Very true, Tom – but for Ghosts, he did release a traditional CD (cheap,) download (also cheap,) with the deluxe edition basically released as the cool collectors piece for the NIN fiend that has to have everything. Kind of the Radiohead model where they had the multiple cheaper option, and then an expensive collector’s option.

    As long as they a – give us that cheaper option, and b – continue to put a traditional CD in stores, I’m down with whatever the artists want to put out additionally as far as a deluxe edition. I may choose not to buy it, but for those that want it, good for them. It’s kind of similar to the argument about tour packages w/ meet and greets, etc. I might not want to pay for it, but for those that do want to pay for the experience, great.

    And from the artist’s potential, it’s potential money they are crazy to pass up. I think the artist can maintain ultimate cred by keeping their merch/releases from hitting the level of what KISS does. That’s the official point for me that any self-respecting fan should question what they’re supporting.

    So until we see the official NIN casket, I think we’re cool.

    To one of your original points, there is the occasional release that is only released digitally, not in stores. That’s what I dread. Even though I love my Ipod, I’m still addicted to having the physical product as well for liner notes, etc.

  • http://www.knownjohnson.com Tom Johnson

    I guess what I’m saying is that the deluxe thing stands out as something special now, but if $80 and $300 releases pop up several times a year from one artist, fans might start to feel that they’re not really getting anything special anymore, whereas, say, Ghosts V-? in 2009 in another $80/$300 package deal might ring as a very special thing.

    There is that level of fan that feels that they have to have everything, and once they start to feel pick-pocketed by their favorite artists, things are bad. I can’t see Trent going this route – he’s been very, very smart so far as he sets out into this new marketing realm, and I think he realizes that making Ghosts something special sets it apart and makes it an event – “when is the next installment coming?” “what’s the next package going to look like?” etc. If he keeps turning out ultra-deluxe editions, he waters down the power of what he just pulled off – less and less people will buy them each time. But I would bet that he will garner about the same sales of each version of Ghosts I-IV when the next installment does come out if he does it right.

    (This is all coming from someone who did buy the $80 package, by the way! I wouldn’t consider myself an uber-fan by any means, just one that saw something beautiful and amazing and had to have it. Radiohead’s In Rainbows DiscBox did not appeal to me in anyway, on the other hand. I thought it was a bit of a rip off.)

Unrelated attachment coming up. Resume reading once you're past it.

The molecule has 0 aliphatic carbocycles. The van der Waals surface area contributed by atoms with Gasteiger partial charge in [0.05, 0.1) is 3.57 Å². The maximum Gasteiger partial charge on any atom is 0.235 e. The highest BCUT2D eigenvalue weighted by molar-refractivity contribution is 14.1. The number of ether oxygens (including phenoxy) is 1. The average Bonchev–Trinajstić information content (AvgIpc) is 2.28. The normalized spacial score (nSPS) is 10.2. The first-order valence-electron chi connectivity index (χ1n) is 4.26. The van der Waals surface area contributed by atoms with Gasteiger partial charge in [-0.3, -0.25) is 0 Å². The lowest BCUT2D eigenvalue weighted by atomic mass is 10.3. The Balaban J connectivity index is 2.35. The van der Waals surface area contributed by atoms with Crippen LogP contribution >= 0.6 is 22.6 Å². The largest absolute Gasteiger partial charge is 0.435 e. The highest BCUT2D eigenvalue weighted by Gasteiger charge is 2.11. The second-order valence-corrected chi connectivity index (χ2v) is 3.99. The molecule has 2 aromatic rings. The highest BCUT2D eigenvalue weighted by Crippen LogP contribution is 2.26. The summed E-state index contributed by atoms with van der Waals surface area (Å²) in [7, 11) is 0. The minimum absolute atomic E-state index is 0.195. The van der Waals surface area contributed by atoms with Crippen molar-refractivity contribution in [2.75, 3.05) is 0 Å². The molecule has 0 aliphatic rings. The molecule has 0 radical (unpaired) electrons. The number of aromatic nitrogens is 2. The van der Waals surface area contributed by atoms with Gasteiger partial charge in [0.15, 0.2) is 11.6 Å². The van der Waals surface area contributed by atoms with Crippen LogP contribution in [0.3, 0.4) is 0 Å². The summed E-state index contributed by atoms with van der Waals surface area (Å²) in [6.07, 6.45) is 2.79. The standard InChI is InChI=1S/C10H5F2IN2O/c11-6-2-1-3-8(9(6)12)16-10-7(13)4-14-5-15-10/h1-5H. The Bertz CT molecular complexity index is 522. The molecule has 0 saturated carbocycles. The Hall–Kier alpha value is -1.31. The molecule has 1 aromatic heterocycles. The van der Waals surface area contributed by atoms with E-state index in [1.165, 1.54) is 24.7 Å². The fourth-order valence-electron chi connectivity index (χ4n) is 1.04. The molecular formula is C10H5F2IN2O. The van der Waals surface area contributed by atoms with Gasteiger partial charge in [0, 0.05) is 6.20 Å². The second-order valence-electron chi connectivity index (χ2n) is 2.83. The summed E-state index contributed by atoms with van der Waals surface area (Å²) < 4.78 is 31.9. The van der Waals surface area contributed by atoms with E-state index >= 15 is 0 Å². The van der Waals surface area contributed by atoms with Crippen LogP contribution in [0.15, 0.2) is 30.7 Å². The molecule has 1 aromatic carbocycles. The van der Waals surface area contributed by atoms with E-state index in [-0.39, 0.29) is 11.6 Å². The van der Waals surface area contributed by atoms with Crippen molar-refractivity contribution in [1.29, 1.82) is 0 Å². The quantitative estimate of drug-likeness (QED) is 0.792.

I will be very sad if/when it comes to simply digital releases. I think that’s pretty obvious if I’m willing to fork over $80 for a Nine Inch Nails album I could have gotten for free. :-)

  • http://www.addictedtovinyl.com Matt Wardlaw

    Ha – I hear you loud and clear.

    There’s an additional level for me, using Dream Theater as an example. They put out a lot of really cool “official bootlegs” and various stuff, at a reasonable price.

    The same stuff that other bands might charge 80 bucks for, for a deluxe edition – Dream Theater puts the same mega content on, with nice packaging, and charges 25 bucks. Gotta love Mike Portnoy and his complete understanding of being a fan (which I think Trent has as well.) Admittedly, when it comes to what Trent is doing, the packaging is a lot of the 80 dollar charge…I’m really referencing some bands that charge an arm and a leg for overall bonus content.

    At what point do you have too much Dream Theater? I’m starting to reach that point. There’s an element of too much of a good thing like you reference above…yet it’s priced right…and for the uber-fan that wants the insane volume of releases…Dream Theater certainly take care of that.

    So to your point about watering down the demand, I think in a way, Mike Portnoy has watered down my desire for the official bootleg stuff to a point. I was buying all of the releases as they came out…and finally got a bit selective with the last round, and picked up the DVD that I really wanted, and elected to pick up the rest of the new releases later.

    I’ll be in mourning when the loss of physical product comes around. People will think I lost a favorite pet;-)

    Great stuff – thanks for the dialogue.

  • Max

    “But if he keeps putting out new music with super-expensive ultra-elaborate packages with each release, fans are going to start questioning what the ultimate motive is.”

    The motive is to find a way to make online distribution of music feasible by essentially letting ultra fans, who shell out the big $ on collectibles, subsidize other fans who download free or only pay the $5.

    As for me, I got the $10 option for Ghosts and should get my cd in a couple weeks(already have the FLAC version).

  • ben ditmer

    i feel so violated that in the past i have forked out $220 (new zealand currency) for the 2 “deluxe editions” of and all that could have been + 10th anniversary downward spiral SACD 2 disc set and now knowing that the dirty record label skimmed of most of that! so i am all for TR charging what the fuck he wants for some his art! thanks trent..